Opposition figure Mohammad Al Bardei has said that President Mubarak should listen the voices of the people and leave with dignity.
The European Union's 27 leaders said at a summit in Brussels that Egypt's transition process must start now and condemned the violence.

Egypt's Health Ministry has said that 12 people were killed and more than 1200 injured in the fighting at Tahrir square.Egyptian authorities have arrested Al-Jazeera's bureau chief and one of its journalists in Cairo as anti-government protests continue.Mubarak shows no sign of ending his 30-year grip on power as international calls grow for him to go. Thousands of people are still in Cairo's central Tahir Square, which has become the focus of nationwide protests. Clashes left at least eight people dead and more than 800 hurt on Wednesday and Thursday.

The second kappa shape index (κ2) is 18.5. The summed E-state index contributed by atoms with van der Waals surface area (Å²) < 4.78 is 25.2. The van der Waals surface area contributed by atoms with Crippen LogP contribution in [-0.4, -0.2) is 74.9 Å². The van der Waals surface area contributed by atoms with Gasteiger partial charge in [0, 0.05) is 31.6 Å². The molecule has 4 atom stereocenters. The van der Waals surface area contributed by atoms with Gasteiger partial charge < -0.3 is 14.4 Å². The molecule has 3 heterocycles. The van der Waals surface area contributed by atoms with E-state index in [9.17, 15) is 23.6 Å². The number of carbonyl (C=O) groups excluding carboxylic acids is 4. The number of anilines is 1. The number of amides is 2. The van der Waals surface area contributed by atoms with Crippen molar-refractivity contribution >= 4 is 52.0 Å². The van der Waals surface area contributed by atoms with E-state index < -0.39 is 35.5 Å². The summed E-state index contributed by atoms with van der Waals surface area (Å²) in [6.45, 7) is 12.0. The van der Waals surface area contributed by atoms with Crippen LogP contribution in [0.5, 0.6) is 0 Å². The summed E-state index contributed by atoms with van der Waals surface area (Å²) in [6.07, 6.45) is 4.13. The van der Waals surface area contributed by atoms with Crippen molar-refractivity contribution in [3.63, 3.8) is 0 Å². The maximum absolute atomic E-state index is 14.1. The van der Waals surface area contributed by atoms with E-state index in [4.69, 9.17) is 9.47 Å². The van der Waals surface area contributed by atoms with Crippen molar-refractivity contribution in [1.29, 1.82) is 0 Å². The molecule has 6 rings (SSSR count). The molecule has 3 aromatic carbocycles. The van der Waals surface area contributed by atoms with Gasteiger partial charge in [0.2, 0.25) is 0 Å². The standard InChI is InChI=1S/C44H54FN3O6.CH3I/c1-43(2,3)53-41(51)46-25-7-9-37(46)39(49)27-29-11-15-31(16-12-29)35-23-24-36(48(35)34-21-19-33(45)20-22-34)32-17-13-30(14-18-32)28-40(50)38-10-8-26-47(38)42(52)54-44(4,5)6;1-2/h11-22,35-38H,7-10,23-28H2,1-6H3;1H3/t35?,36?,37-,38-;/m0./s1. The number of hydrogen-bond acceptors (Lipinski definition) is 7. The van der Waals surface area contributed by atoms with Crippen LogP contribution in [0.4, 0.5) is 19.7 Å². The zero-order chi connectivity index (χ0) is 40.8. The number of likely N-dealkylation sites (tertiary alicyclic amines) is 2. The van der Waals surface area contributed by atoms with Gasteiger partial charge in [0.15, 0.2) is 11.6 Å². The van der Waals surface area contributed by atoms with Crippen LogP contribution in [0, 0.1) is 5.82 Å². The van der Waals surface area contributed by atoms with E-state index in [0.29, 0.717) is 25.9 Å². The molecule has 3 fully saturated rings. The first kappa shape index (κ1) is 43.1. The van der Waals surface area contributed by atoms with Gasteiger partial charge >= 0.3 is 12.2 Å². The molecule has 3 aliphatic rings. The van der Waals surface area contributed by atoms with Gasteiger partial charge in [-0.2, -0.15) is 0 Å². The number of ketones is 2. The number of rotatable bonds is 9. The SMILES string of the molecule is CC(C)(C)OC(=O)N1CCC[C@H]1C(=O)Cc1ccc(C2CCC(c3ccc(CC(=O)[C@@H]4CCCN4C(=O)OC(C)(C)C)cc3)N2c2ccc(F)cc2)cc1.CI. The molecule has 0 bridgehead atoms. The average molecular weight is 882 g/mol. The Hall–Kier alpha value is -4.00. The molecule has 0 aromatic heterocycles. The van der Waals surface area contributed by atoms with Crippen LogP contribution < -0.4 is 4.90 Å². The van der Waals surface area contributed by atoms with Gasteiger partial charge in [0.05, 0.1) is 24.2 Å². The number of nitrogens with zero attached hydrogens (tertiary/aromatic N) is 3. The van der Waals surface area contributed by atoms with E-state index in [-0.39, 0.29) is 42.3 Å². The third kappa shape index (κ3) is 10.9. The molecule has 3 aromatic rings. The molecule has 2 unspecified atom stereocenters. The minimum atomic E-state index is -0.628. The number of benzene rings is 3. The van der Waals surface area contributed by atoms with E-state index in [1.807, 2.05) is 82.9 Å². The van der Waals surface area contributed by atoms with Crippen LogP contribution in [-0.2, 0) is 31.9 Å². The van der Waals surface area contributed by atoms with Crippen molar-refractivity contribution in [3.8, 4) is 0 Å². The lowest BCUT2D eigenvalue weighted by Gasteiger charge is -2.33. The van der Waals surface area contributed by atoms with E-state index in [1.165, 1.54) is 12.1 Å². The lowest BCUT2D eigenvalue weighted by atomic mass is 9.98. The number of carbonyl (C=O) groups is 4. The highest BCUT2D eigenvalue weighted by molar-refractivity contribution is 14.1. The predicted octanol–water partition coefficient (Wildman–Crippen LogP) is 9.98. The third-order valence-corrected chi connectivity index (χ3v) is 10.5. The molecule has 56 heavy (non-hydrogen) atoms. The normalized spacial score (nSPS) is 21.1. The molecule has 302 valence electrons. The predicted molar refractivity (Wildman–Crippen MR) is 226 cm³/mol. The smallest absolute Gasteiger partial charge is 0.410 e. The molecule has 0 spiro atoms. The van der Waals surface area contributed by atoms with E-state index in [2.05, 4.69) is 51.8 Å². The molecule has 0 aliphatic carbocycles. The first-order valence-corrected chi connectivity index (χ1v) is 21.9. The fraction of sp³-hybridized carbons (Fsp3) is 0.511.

1 comment:

Raj said...

I think that was a very passionate and a nice post, btw can't stand the reporting by the Burkha Dutts and some other journalists who have gone there, Bdutt especially reports everything based on her petty agenda's